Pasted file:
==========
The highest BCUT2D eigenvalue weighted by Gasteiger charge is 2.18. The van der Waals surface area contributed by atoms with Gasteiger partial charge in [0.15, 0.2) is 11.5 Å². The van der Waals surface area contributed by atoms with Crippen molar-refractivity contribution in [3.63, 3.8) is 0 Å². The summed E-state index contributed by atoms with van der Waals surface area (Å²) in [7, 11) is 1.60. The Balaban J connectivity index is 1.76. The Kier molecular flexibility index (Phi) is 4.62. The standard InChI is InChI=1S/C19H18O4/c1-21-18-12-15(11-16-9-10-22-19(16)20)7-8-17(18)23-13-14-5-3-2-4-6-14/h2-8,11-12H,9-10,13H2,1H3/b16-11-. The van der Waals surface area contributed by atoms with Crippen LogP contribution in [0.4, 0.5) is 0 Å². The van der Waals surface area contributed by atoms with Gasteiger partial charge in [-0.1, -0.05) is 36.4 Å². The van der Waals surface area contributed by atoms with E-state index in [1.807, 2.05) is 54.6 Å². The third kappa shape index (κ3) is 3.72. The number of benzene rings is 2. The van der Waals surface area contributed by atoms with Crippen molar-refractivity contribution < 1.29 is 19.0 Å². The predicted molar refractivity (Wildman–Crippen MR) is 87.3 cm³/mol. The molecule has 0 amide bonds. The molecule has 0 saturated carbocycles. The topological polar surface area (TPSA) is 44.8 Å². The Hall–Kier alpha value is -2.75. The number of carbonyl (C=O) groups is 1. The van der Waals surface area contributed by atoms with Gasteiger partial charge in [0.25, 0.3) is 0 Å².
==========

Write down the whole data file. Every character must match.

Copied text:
The highest BCUT2D eigenvalue weighted by Gasteiger charge is 2.18. The van der Waals surface area contributed by atoms with Gasteiger partial charge in [0.15, 0.2) is 11.5 Å². The van der Waals surface area contributed by atoms with Crippen molar-refractivity contribution in [3.63, 3.8) is 0 Å². The summed E-state index contributed by atoms with van der Waals surface area (Å²) in [7, 11) is 1.60. The Balaban J connectivity index is 1.76. The Kier molecular flexibility index (Phi) is 4.62. The standard InChI is InChI=1S/C19H18O4/c1-21-18-12-15(11-16-9-10-22-19(16)20)7-8-17(18)23-13-14-5-3-2-4-6-14/h2-8,11-12H,9-10,13H2,1H3/b16-11-. The van der Waals surface area contributed by atoms with Crippen LogP contribution in [0.4, 0.5) is 0 Å². The van der Waals surface area contributed by atoms with Gasteiger partial charge in [-0.1, -0.05) is 36.4 Å². The van der Waals surface area contributed by atoms with E-state index in [1.807, 2.05) is 54.6 Å². The third kappa shape index (κ3) is 3.72. The number of benzene rings is 2. The van der Waals surface area contributed by atoms with Crippen molar-refractivity contribution < 1.29 is 19.0 Å². The predicted molar refractivity (Wildman–Crippen MR) is 87.3 cm³/mol. The molecule has 0 amide bonds. The molecule has 0 saturated carbocycles. The topological polar surface area (TPSA) is 44.8 Å². The Hall–Kier alpha value is -2.75. The number of carbonyl (C=O) groups is 1. The van der Waals surface area contributed by atoms with Gasteiger partial charge in [0.25, 0.3) is 0 Å².